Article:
Heterologous human intrinsic factor expression from probiotic yeast Saccharomyces boulardii

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Title: Heterologous human intrinsic factor expression from probiotic yeast Saccharomyces boulardii
Author: Wu, Rui
Other contributor: Helsingin yliopisto, Maatalous-metsätieteellinen tiedekunta, Elintarvike- ja ympäristötieteiden laitos
University of Helsinki, Faculty of Agriculture and Forestry, Department of Food and Environmental Sciences
Helsingfors universitet, Agrikultur- och forstvetenskapliga fakulteten, Institutionen för livsmedels- och miljövetenskaper
Publisher: Helsingin yliopisto
Date: 2017
Language: eng
URI: http://urn.fi/URN:NBN:fi:hulib-201801301137
Thesis level: master's thesis
Discipline: Food Science
Food Science
Food Science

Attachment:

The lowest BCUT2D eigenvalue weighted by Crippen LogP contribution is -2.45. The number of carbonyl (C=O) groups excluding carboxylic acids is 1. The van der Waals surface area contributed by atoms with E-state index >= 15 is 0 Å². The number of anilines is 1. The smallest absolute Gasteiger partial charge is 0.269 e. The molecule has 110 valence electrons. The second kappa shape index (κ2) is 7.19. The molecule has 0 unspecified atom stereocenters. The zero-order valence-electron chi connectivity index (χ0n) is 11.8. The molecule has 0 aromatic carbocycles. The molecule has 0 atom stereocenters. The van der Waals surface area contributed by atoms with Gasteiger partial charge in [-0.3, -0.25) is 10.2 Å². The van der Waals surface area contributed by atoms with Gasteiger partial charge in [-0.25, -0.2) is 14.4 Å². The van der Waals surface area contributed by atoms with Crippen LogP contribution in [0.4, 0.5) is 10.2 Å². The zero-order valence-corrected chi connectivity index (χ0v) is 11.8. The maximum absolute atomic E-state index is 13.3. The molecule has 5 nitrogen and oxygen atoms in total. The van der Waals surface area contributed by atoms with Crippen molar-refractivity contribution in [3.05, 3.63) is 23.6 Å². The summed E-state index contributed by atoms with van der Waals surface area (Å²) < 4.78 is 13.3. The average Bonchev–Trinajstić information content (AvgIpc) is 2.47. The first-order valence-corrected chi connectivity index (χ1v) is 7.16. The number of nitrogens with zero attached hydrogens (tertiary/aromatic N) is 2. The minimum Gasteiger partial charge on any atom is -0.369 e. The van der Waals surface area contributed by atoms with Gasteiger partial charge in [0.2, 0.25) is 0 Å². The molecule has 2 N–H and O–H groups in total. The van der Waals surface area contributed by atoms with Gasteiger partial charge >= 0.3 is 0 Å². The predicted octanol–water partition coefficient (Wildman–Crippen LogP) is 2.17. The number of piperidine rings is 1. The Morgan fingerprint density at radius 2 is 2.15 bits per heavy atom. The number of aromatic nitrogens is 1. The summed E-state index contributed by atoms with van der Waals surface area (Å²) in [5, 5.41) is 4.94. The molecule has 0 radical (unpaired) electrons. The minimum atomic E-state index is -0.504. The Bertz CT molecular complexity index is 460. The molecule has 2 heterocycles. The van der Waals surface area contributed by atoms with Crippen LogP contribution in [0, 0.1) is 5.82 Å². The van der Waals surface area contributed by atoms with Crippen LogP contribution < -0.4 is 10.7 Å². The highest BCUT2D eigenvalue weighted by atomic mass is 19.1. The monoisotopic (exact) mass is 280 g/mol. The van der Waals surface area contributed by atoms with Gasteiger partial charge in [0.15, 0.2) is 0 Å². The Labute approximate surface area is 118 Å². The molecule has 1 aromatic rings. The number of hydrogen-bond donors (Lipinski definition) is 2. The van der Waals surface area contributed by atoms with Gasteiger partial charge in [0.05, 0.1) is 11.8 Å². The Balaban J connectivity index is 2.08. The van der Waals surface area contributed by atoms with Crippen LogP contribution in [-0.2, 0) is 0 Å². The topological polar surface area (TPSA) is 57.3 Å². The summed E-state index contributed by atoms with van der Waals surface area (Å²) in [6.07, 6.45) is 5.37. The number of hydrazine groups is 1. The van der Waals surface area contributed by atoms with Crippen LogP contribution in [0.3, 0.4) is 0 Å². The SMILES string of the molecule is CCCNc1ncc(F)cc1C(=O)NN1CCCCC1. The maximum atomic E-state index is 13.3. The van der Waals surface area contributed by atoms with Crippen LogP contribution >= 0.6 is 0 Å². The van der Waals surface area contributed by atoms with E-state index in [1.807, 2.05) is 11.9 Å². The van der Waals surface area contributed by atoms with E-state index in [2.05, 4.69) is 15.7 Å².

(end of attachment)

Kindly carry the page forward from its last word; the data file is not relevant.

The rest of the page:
Abstract: Saccharomyces cerevisiae var. boulardii is a probiotic strain of the baker’s yeast Saccharomyces cerevisiae. It has a long history of use in treating and preventing several kinds of diarrhea in human. Recently, scientists have drawn their attentions to use this probiotic yeast as a living drug delivery vehicle to the gastric intestinal tract (GIT). Several distinctive features of S. boulardii such as an optimal growth temperature at 37 ºC and better acidic tolerance enable active recombinant protein expression in harsh conditions. Human intrinsic factor (IF) is a glycoprotein secreted by gastric parietal cells and belongs to vitamin B12 (Cobalamin, Cbl) transport family. The gastric IF gene (GIF) encodes this protein. It is an essential protein for the proper absorption of Cbl in the terminal ileum, lacking of which results in vitamin B12 deficiency, especially common among the elders. This study aims to express active human IF from probiotic S. boulardii that can be combined with vitamin B12 forming B12/IF complex and absorbed by intestinal cells. To achieve these goals, a plasmid pSF-TEF1-TPI1-Blast-GIF was designed for S. boulardii transformation. Verification of recombinant IF was accomplished by SDS-PAGE, Western blotting and peptide sequence mapping by mass spectrometry (MS). Experimental results indicated that the recombinant IF was not able to be synthesized in useful amount from S. boulardii using plasmid pSF-TEF1-TPI1-Blast-GIF. Transformation of the plasmid carrying GIF sequence brought significant phenotypic and metabolic modification to the host cells. PCR technique was found unsuccessful to verify the presence of correct plasmid, leaving uncertainty whether the correct plasmid was present in the transformants or not. Interestingly, an immunreoactive band at expected size (45 kDa) could be detected with rat polyclonal antibody in Western blotting. This band could be only detected from the supernatant when cells were grown with Cbl supplement, but shown to be exo-1,3-β-glucanase in MS protein sequencing. However, it is still possible that trace amount of recombinant IFs are secreted but cannot be detected due to MS sequencing limitations. Even though there was a contradictory result in Western blotting compared to that of MS sequencing, the excessive secretion of the exo-1,3-β-glucanase which may corrode yeast cell walls, may explain the different phenotype of transformants in comparison to host cells. This study indicated that not all genetic manipulation tools designed for S. cerevisiae are without problems for S. boulardii. More studies need to be carried out for successful heterologous IF protein expression with this probiotic yeast.

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